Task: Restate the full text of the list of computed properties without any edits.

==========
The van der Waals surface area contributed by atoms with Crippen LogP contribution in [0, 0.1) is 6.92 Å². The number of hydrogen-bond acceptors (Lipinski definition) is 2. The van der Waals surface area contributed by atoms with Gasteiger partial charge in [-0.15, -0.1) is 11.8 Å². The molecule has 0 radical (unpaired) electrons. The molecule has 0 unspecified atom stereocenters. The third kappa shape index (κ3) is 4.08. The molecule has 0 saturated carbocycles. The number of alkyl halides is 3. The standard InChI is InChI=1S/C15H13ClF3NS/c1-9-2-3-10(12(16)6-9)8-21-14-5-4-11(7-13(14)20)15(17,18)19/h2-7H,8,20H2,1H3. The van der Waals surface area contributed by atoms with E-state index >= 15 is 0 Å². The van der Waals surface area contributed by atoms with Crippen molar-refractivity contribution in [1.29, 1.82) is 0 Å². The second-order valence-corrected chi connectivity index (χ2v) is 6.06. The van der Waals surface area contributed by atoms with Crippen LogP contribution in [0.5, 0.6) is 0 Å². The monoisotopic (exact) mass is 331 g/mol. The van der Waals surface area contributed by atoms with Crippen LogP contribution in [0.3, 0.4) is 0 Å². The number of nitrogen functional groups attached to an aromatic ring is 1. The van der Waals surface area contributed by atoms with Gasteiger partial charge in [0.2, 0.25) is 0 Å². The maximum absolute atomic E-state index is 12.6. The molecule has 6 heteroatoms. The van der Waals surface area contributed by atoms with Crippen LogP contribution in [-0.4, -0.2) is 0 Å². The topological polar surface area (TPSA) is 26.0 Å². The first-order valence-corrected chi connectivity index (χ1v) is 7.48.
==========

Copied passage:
The van der Waals surface area contributed by atoms with Crippen LogP contribution in [0, 0.1) is 6.92 Å². The number of hydrogen-bond acceptors (Lipinski definition) is 2. The van der Waals surface area contributed by atoms with Gasteiger partial charge in [-0.15, -0.1) is 11.8 Å². The molecule has 0 radical (unpaired) electrons. The molecule has 0 unspecified atom stereocenters. The third kappa shape index (κ3) is 4.08. The molecule has 0 saturated carbocycles. The number of alkyl halides is 3. The standard InChI is InChI=1S/C15H13ClF3NS/c1-9-2-3-10(12(16)6-9)8-21-14-5-4-11(7-13(14)20)15(17,18)19/h2-7H,8,20H2,1H3. The van der Waals surface area contributed by atoms with E-state index >= 15 is 0 Å². The van der Waals surface area contributed by atoms with Crippen molar-refractivity contribution in [1.29, 1.82) is 0 Å². The second-order valence-corrected chi connectivity index (χ2v) is 6.06. The van der Waals surface area contributed by atoms with Crippen LogP contribution in [0.5, 0.6) is 0 Å². The monoisotopic (exact) mass is 331 g/mol. The van der Waals surface area contributed by atoms with Crippen LogP contribution in [0.3, 0.4) is 0 Å². The number of nitrogen functional groups attached to an aromatic ring is 1. The van der Waals surface area contributed by atoms with Gasteiger partial charge in [0.2, 0.25) is 0 Å². The maximum absolute atomic E-state index is 12.6. The molecule has 6 heteroatoms. The van der Waals surface area contributed by atoms with Crippen LogP contribution in [-0.4, -0.2) is 0 Å². The topological polar surface area (TPSA) is 26.0 Å². The first-order valence-corrected chi connectivity index (χ1v) is 7.48.